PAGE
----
The Ministry of Mendacity Strikes Again

by Robert Fisk

in Baghdad

Dissident Voice

April 4, 2003


Poor old Geoff Hoon. It must be tough having to defend the indefensible when the Americans insist on plastering their missiles with computer codes that reveal their provenance even after they have blown the innocent to pieces. Take the poor old man – far poorer in every way than Mr Hoon – who produced that telling scrap of fuselage at Shu'ala last week, proving that the missile which hit the dirt-poor Shia Muslim slums was made by Raytheon, manufacturers of the cruise missile.


The Iraqi intelligence service is a brutal, crude organisation, but subtlety and sophistication are not its strong points. To suggest that President Saddam's goons could have turned up in the slums – amid a population known for its hatred of the Iraqi Baath party and possibly responsible for killing a number of its apparatchiks – and persuaded these largely illiterate people to tell a complicated lie to foreign journalists is beyond credibility. There were many bits of the same wretched missile all over Shu'ala. I collected five pieces myself, made of the same alloy, two of them dug out of the muck with my own hands.


Does Mr Hoon really think the Iraqi torturers have the ability to go about these hostile slums, burying obscure pieces of shrapnel for the likes of The Independent to dig up there? Does he think that the uncle of one of the dead men could make up his description of seeing the aircraft bank away after the attack? So, too, the two missiles that struck the Sha'ab district of Baghdad earlier in the week. Again, they exploded amid Shia Muslim slums, homes of the very people who most oppose President Saddam's regime. I had heard an aircraft fly over Baghdad and fire two missiles at an army barracks a little earlier – I was amused to note that Mr Hoon did not question this air attack – and at least three men in Sha'ab talked to me about the plane they heard at the time of the missile strike.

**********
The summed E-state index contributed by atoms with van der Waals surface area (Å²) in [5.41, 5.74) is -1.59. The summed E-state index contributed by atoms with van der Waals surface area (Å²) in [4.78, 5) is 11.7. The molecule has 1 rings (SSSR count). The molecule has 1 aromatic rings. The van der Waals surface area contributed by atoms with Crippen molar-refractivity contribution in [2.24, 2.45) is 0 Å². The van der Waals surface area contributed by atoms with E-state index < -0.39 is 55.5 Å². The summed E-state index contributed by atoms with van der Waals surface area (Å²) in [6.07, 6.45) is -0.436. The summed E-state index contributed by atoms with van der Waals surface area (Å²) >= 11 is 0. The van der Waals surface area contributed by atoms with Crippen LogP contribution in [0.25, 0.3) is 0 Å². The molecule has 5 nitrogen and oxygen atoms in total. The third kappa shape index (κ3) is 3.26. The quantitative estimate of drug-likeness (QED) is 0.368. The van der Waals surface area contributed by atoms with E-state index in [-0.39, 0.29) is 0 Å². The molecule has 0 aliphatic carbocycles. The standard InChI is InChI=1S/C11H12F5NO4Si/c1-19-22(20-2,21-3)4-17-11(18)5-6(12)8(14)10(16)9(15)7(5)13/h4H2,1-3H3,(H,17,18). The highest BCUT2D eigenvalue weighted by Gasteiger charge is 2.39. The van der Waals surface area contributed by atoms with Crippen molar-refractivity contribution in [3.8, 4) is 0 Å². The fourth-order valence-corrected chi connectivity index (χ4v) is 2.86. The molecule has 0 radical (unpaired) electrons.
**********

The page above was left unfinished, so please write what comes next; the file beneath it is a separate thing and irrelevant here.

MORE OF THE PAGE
These were not members of President Saddam's regime, as Mr Hoon libels them; they were the very people indeed whom Mr. Hoon has sworn to "liberate" from the Iraqi leader. And the two explosions occurred exactly opposite each other, one on each side of the dual carriageway in Sha'ab. Does Mr Hoon think the Iraqis were able to stage two identical explosions – from the air – at exactly equidistant points in a street packed with cars, pedestrians, apartment doormen, restaurant workers and car repair boys? But I suppose it's the familiar, world-weary mendacity of the Hoon statement that is most pathetic. After the Americans bombed Libya in 1985, we were treated to the same nonsense.


The civilian dead were killed by the Libyan secret service or by Libya's anti-aircraft fire. The Israelis had claimed the same about many of the 17,500 dead of their 1982 Lebanon invasion. When the Americans slaughtered dozens of Albanian refugees in Kosovo in 1999, they claimed Serb aircraft had committed the massacre, until The Independent discovered the missile parts, again dug out of the craters with my own hands, which contained the computer codings that forced Nato to admit the truth.


How many times, I wonder, do ministers think they can con their electorate with this miserable routine? How often will the likes of David Blunkett smear journalists for reporting "from behind enemy lines" in a war that his government supports but which many millions of Britons refuse to acknowledge as legitimate? I cannot help remembering an Iranian hospital train on which I travelled back from the Iran-Iraq war front in the early 1980s. The carriages were packed with young Iranian soldiers, coughing mucus and blood into handkerchiefs while reading Korans. They had been gassed and looked as if they would die. Most did. After a few hours, I had to go around and open the windows of the compartments, because the gas coughed back from their lungs was beginning to poison the air in the carriage.


At the time, I was working for The Times. My story ran in full. Then an official of the Foreign Office lunched my editor and told him my report was "not helpful". Because, of course, we supported President Saddam at the time and wanted revolutionary Iran to suffer and destroy itself. President Saddam was the good guy then. I wasn't supposed to report his human rights abuses. And now I'm not supposed to report the slaughter of the innocent by American or RAF pilots because the British Government has changed sides.


It's a tactic worthy of only one man I can think of, a master of playing victim when he is in the act of killing, a man who thinks nothing of smearing the innocent to propagate his own version of history. I'm talking about Saddam Hussein. Geoff Hoon has learnt a lot from him.


Robert Fisk is an award winning foreign correspondent for The Independent (UK), where this article first appeared. He is the author of Pity Thy Nation: The Abduction of Lebanon (The Nation Books, 2002 edition). Posted with author’s permission.



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